The Cordillera Huayhuash, a comparatively small mountain range measuring at just under 20 miles (30km) in length, has some superb high altitude trekking. The trails wander from valley to valley over mountain passes of up to 16,400 feet (5000m), rarely dipping below 13k feet (4000m).
The full Huayhuash Circuit tends to take 10 to 14 days, and the vast majority of hikers hire locals with mules to carry their belongings, cook, and do all other camp related chores. They hike with light packs, often starting around 8am and finishing by 2pm with one pass a day. I saw no other independent trekkers during my six days on the trail, but I found the ordeal pretty easy to arrange on my own. I carried all my belongings and managed two passes a day, finishing an extended route in 6 days.
The Huayhuash used to be home to an outpost of the Shining Path, a communist terrorist organization responsible for the deaths of almost 70,000 people. It was largely eradicated by President Alberto Fujimori in the 90s. Up through the 80s hikers were ransomed by the Shining Path, and you can visit their old camp near the trail (I didn’t realize I was so close to the guerilla outpost until afterwards, or else I would’ve gone to visit if feasible). In the early 2000s multiple hikers were murdered in robbery attempts on trail, which prompted the government to close the area for a few years. Nowadays the locals charge small amounts of money to cross their valleys as a form of “protection fee,” and the area is very safe. I ended up paying about $45 over the entire trip in these fees and had no issues whatsoever.
The hotel owner thought I was totally insane for trying to do the hike in fewer than 14 days, especially without mules carrying all my stuff. “You know, you should really consider taking a raincoat with you,” he admonished. Did he really think I wouldn’t take a raincoat on a 6 day hike?! As I do with most people in life I just smiled, nodded, and ignored him.
He insisted on accompanying me to the main road to help me hail a taxi to take me to the terminal for my 5am bus. The taxis in Latin America are known for ripping off gringos so this was fine by me, and he negotiated the lofty sum of $1.25 for the 12 minute ride. Huaraz, where I based myself, has an abundance of tuk tuks and taxis roaming the streets and honking at anything that moves in the hopes of getting customers. The only other time I bought a ride across town, which took all of 10 minutes, the driver quoted an opening price of less than a dollar. So I just took him on it (though in bigger cities I use uber or its Latin American equivalent; way safer and cheaper than anything I could get with pale skin and green eyes).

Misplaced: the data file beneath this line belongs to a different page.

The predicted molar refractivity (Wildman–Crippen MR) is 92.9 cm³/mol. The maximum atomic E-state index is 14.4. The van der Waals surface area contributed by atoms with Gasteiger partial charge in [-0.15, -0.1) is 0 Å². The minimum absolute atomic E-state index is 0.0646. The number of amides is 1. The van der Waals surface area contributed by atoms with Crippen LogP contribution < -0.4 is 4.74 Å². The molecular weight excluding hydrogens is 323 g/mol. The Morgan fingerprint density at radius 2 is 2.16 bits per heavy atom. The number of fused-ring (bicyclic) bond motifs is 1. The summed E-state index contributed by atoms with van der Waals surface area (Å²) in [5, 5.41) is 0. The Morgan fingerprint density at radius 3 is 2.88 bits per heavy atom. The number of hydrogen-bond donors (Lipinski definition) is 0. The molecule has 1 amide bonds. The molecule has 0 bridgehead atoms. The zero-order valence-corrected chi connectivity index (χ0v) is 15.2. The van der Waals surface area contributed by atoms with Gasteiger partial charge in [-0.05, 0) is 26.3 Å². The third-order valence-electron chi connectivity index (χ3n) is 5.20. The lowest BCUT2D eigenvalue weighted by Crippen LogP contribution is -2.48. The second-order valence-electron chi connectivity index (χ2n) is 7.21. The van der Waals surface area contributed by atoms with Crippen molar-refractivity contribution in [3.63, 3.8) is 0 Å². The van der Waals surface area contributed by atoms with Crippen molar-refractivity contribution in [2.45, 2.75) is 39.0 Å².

The bus took two hours to reach Chiquian, where we stopped for an hour before continuing another 2.5 hours to the village of Pocpa. The whole trip cost about $9, and there were four Germans and one other American on board along with tons of villagers. Two of the Germans immediately lit up cigarettes upon disembarking at the end of the ride, which was a bit impressive considering we were already at around 13k feet (4000m). They ended up hitching a ride and skipping the first part of the hike, whereupon they set up camp at 2pm. I would get so bored spending 18 hours a day in camp, which seemed to be the norm for everyone else.
Rather than camp where the road curves away and the trail begins, I opted to head over the first pass and take a detour off trail. The other American on the bus was going to do the same detour and I found him pretty obnoxious, constantly bragging about how little he pays locals on his trip through South America, and to avoid spending the next week with him I went back to the official route.
There are official campgrounds you’re supposed to stay in rather than wild camp, but this wasn’t enforced (partially because there’s hardly anybody out there). I got to the Mitucocha “campground” at dark and found it to just be a fenced area that was locked. The idea of being locked in a pen didn’t appeal to me, so I just camped a few minutes’ walk away. I spent every other night in the official campgrounds, largely because they had flush toilets, but only saw others one night.
The second night, at Huayhuash Camp, I was surprised to find almost a couple dozen hikers after seeing very few people all day. I have a theory that the locals assign the village idiot to man the camps and collect the fees, which seemed to be confirmed by the Huayhuash attendant.
“There are lots of bad people around here. But don’t worry, I’ve got my rifle and if they come and try to take your shoes I’ll just-” he then mimicked holding a rifle and shooting people in the hills for much longer than was necessary to prove his point. Not that I was concerned somebody was going to steal my filthy shoes.
“And I’ll lock the gate at night so nobody can get in,” he added. He must’ve noticed my disbelieving look, since he changed the topic pretty quickly. I wasn’t sure a gate, standing in the middle of a field with large openings on either side and a fence that just stopped after a few meters, would keep anyone out.
“Oh, you’re 26? I’m 30!” I would’ve guessed closer to 50, but I was hoping that if I gave monosyllabic answers he’d just leave me alone. After a few minutes it worked.